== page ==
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After Southwest Plane Explosion, Airlines Ordered to Conduct Urgent Engine Safety Checks

FAA orders emergency inspections after Southwest engine explosion. Plane engine explosion began when fan blade broke


Hundreds of planes in US and EU to undergo emergency inspections after fatal explosion on Southwest flight


Aviation authorities in the U.S. and Europe have ordered airlines to conduct urgent safety checks of hundreds of engines of the same model as that which exploded mid-flight on a Southwestern Airlines this week.

The Federal Aviation Administration (FAA) and European Aviation Safety Agency gave airlines 20 days to conduct ultrasound checks of the engines CFM56-7B engines.

According to the FAA, the checks will involve 352 engines on commercial aircraft in the U.S., and 681 worldwide.

“Specifically, engines with more than 30,000 total cycles from new must complete inspections within 20 days,” the directive states. 

Engine manufacturer CFM in a statement Friday called for engineers to inspect the engines more frequently.

It estimates that 2,500 more engines will be effected by the requirement to inspect fan blades with 20,000 cycles by the end of August.

A malfunctioning CFM56-7B forced a Southwest Airlines flight from New York to Dallas to make an emergency landing on Tuesday.

A female passenger was partly sucked from a window broken by debris from the engine, and though she was pulled back inside by passengers died of her injuries.

She has been identified as Jennifer Riordan, 43, a mother of two.

A jet engine completes a cycle every time it completes an engine start, takeoff, landing, and full shut down.

The National Transportation Safety Board (NTSB) said following the incident that the plane’s engine had “metal fatigue,” and pieces had detached from it during the flight.

Southwest Airlines has already said it will carry out an inspection of all of its planes with the same model of engine within the next 30 days.

Emergency inspections

Emergency inspections will be carried out on hundreds of aircraft worldwide after following the explosion aboard a Southwest Airlines flight led to the death of a passenger.

The announcement by the Federal Aviation Administration comes after a woman was almost sucked out of a window on a flight from New York to Dallas on Tuesday, after “an engine failure due to a fractured fan blade”.

Metal fatigue was believed to have led to a piece of a fan blade coming loose, according to investigators, which then smashed through the engine casing. Debris shattered a passenger window, which in turn led to decompression.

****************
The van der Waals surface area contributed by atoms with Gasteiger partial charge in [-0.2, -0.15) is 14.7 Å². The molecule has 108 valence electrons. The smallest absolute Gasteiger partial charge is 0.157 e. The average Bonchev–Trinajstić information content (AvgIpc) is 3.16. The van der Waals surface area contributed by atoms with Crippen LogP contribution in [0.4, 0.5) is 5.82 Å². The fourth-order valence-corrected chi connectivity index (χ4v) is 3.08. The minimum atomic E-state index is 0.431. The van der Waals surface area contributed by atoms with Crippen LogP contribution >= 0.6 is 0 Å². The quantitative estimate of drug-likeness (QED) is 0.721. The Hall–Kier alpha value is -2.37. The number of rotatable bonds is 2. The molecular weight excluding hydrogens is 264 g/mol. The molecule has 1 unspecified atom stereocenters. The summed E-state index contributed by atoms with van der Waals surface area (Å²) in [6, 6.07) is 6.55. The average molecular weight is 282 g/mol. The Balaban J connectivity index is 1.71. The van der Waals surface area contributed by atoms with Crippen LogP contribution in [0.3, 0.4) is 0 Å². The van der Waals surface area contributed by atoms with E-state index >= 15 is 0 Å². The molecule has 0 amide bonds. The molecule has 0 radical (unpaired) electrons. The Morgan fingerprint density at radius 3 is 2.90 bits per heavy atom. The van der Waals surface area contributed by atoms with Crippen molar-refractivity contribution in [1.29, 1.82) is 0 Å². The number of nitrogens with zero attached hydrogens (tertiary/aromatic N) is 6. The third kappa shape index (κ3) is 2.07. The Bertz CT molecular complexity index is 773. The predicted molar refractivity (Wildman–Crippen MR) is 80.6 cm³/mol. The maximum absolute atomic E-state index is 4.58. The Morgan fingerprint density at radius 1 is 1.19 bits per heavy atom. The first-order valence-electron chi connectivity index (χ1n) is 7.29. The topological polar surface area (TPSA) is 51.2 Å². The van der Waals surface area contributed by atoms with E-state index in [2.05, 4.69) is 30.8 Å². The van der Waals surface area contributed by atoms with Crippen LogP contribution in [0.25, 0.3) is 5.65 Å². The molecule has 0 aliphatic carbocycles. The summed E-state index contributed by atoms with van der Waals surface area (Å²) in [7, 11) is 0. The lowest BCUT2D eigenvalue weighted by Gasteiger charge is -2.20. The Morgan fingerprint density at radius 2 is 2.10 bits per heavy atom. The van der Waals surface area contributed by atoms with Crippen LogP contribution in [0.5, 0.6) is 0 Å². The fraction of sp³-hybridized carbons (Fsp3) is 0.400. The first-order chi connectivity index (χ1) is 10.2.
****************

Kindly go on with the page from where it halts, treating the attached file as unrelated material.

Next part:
The authority fears the same problem could happen to other aircraft with the same engine model, and have ordered for almost 700 planes to be inspected, about half of which are in the US.

In an Emergency Airworthiness Directive, the FAA said: “Fan blade failure due to cracking, if not addressed, could result in an engine in-flight shutdown (IFSD), uncontained release of debris, damage to the engine, damage to the airplane, and possible airplane decompression.”

It added that “the unsafe condition is likely to exist or develop in other products of the same type design”.

The Southwest flight in question was on a Boeing Model 737-700 airplane powered by CFM56-7B model engines.

The FAA has now ordered for all engines of this type with more than 30,000 total cycles to be inspected within 20 days.

Evaluating what went wrong aboard the ill-fated Southwest flight, the investigators said the failure led to “the engine inlet cowl disintegrating” and debris penetrating the fuselage “causing a loss of pressurization and prompting an emergency descent.”

Southwest Airlines Flight 1380 had 149 people aboard when it made an emergency landing in Philadelphia.

Oxygen masks descended as the passengers endured a terrifying rapid descent.

Banking executive Jennifer Riordan, 43, of Albuquerque, New Mexico, was almost sucked out of her window when it shattered in mid-air. She was pulled back inside by fellow passengers but died from her injuries.

It was the first time in eight years that someone died in a fatal accident aboard a US airliner.

Robert Sumwalt, chairman of the National Transportation Safety Board (NTSB), said the dangerous kind of engine breakup that occurred Tuesday — called an uncontained failure because pieces were shot out like shrapnel — should not have happened.

But he and other aviation experts have cautioned against drawing any broad conclusions yet about the safety of CFM56 engines or Boeing 737 jets.

CFM International says the engines are used on 6,700 planes around the world.

Uncontained engine failures are rare — there are about three or four a year, according to Mr Sumwalt.

It is not the first time an emergency of this kind has occurred.

A similar incident aboard another Southwest flight in 2016 also involved an engine fan becoming detached and was also associated with metal fatigue.

That plane also made an emergency landing but no one was injured.

Southwest issued letters of apology to passengers who were aboard Flight 1380. US media report that each was given a $5,000 cheque and a $1,000 travel voucher.

Southwest said in a statement earlier this week that it is “accelerating its existing engine inspection program relating to the CFM56 engine family.”

“The accelerated inspections are being performed out of an abundance of caution and are expected to be completed over the next 30 days.

“The accelerated checks are ultrasonic inspections of fan blades of the CFM56 engines.

In a further statement, they acknowledged the directive issued by the FAA, adding that their “existing maintenance program meets or exceeds all the requirements specified in the Airworthiness Directive.”

  • Additional reporting by agencies


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